Lost Love

It’s the night before Valentines Day and as I welcome this prolific day of love in, the only thing I’ll be wrapping my lips around is my delicious snickers bar, which has never failed me yet.

You know it’s Valentines Day because pink and red objects are rammed down your throat every time you walk into a building and the entrance to Tesco is suddenly transformed into some kind of botanical garden’s homage to roses. All you want to do is get your £3.50 meal deal and suddenly you’re wondering what love is and will you ever find it.

People also love to remind you it’s Valentines Day by continually asking you what you’re doing for Valentine’s Day. Therefore, you spend a lot of time trying not to throat punch Karen from accounts while you smile and mumble a reply. 

Whether you love it or hate it, it’s a stressful time of year. If you’re a hopeless romantic you spend weeks agonising about how you’re going to make this year extra special. If you’re a V-day hater, you spend a lot of time explaining your stance and arguing against this ridiculous ‘day of love’. The amount of times I’ve had to point out that it’s merely a ploy from a consumerist society to make more money, and I will not buy in to this bullshit just because the conglomerates are pushing to hit their sales quotas for the month, is remarkable. Also, fun fact, you can’t really explain your anti Valentines stance without sounding bitter and twisted. It’s science.

The thing is though, whether you’re an aficionado or not, this time of year does, annoyingly, make you think about love. You can’t escape it. Suddenly you’re pondering what love is, have you ever really been in love and will you ever find love again. This is all in the ten minutes it’s taken you to walk to Tesco on your lunch break.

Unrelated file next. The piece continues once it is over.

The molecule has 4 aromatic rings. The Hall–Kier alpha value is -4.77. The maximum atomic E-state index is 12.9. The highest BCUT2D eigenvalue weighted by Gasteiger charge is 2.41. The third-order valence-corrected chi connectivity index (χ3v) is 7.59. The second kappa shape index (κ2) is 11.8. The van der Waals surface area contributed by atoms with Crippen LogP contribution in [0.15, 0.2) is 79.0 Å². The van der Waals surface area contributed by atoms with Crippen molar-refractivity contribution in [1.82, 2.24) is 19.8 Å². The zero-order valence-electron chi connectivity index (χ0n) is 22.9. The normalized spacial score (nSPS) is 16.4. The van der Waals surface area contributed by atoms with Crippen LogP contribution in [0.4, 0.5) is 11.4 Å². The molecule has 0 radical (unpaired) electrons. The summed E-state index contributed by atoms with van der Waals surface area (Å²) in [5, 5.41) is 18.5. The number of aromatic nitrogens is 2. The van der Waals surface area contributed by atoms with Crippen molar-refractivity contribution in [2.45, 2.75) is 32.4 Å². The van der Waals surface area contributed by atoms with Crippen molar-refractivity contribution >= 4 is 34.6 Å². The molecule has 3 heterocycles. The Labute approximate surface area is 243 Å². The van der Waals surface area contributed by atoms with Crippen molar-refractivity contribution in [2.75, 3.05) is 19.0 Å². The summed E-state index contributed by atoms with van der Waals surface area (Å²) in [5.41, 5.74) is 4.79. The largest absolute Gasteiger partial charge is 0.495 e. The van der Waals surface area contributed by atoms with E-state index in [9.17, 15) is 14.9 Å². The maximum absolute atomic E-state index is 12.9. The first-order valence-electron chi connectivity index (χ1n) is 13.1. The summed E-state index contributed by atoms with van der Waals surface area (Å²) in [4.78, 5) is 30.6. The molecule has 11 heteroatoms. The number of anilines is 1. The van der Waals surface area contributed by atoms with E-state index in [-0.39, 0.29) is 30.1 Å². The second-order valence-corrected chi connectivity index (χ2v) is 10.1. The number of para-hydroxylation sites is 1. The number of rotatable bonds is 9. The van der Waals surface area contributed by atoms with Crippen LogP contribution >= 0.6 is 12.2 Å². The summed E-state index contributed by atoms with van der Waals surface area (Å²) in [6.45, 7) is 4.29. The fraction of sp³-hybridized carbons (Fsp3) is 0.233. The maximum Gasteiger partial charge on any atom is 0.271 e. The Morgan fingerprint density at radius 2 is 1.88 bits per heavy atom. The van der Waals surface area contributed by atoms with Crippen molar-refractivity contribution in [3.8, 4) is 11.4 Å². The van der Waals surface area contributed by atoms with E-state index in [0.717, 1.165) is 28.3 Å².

I’ve hated Valentines Day for as long as I can remember, and maybe that comes from a narcissistic belief that I should be loved and adored every single day of the year, but it did get me thinking about love and how we experience it today. Never before have we lived in a time where sex has been so accessible. We can swipe right and have it on our door within the hour. We date quick and fast and marriages end before they ever really began. Divorce is easy and affairs even easier. We’re rushing about, so busy with our lives that we only have time for quick fumbles before going home to empty beds. Friends become ‘fuck buddies’ because neither of you have the time or desire to find a partner and suddenly sex is scheduled into the diary like another meeting in your corporate calendar.

We’ve created a culture where sex is quick, fast, chic and clean. You’re laughed at if you take someone out for dinner, you’re definitely not allowed to cuddle and whatever happens, under no circumstances, are you to have any feelings, whatsoever. If you’re a guy you have to be completely disinterested and make sure you don’t text her back straight away, otherwise she’ll think she has you ‘whipped’. If you’re a woman, you act nonchalant and blasé, one of the ‘cool girls’ who’s emotionally detached and ‘only wants sex’, never being that ‘clingy’ type who wants to stay the night and talk.

We’re so busy not caring about each other while we go from fuck to fuck, that we probably wouldn’t know what love is if it slapped us in the face. Between making sure we leave a big enough gap before texting back and our protestations that ‘cuddling just isn’t my vibe’, we’ve no idea how to like someone, and more importantly, how to act on it.

So never mind Valentines Day, we’re not even ready for that. We need to strip down and go back to the basics. Somewhere along the way we lost the ability to say the words ‘I like you’. When did it become so uncool to have feelings for each other? We’re all so wrapped up in not caring, that I’m worried we’ve forgotten how to care.

We can’t continue like this. Our generation won’t survive it. That level of apathy for one another cannot exist. At some point, we need to have a strong word with ourselves, admit that we’re being complete cowards and own up to our emotions. To allow ourselves to feel things and to stop treating love like a dirty word. I mean, don’t take the piss and start carrying out gross displays of public affection, (keep that shit firmly behind closed doors), but we definitely need to fall back in love with being in love. We’re part of a Tinder generation that doesn’t have a fucking clue. How do we even begin to celebrate love when we have no idea what it is, and we’re too afraid to even say the word out loud.

Salma El-Wardany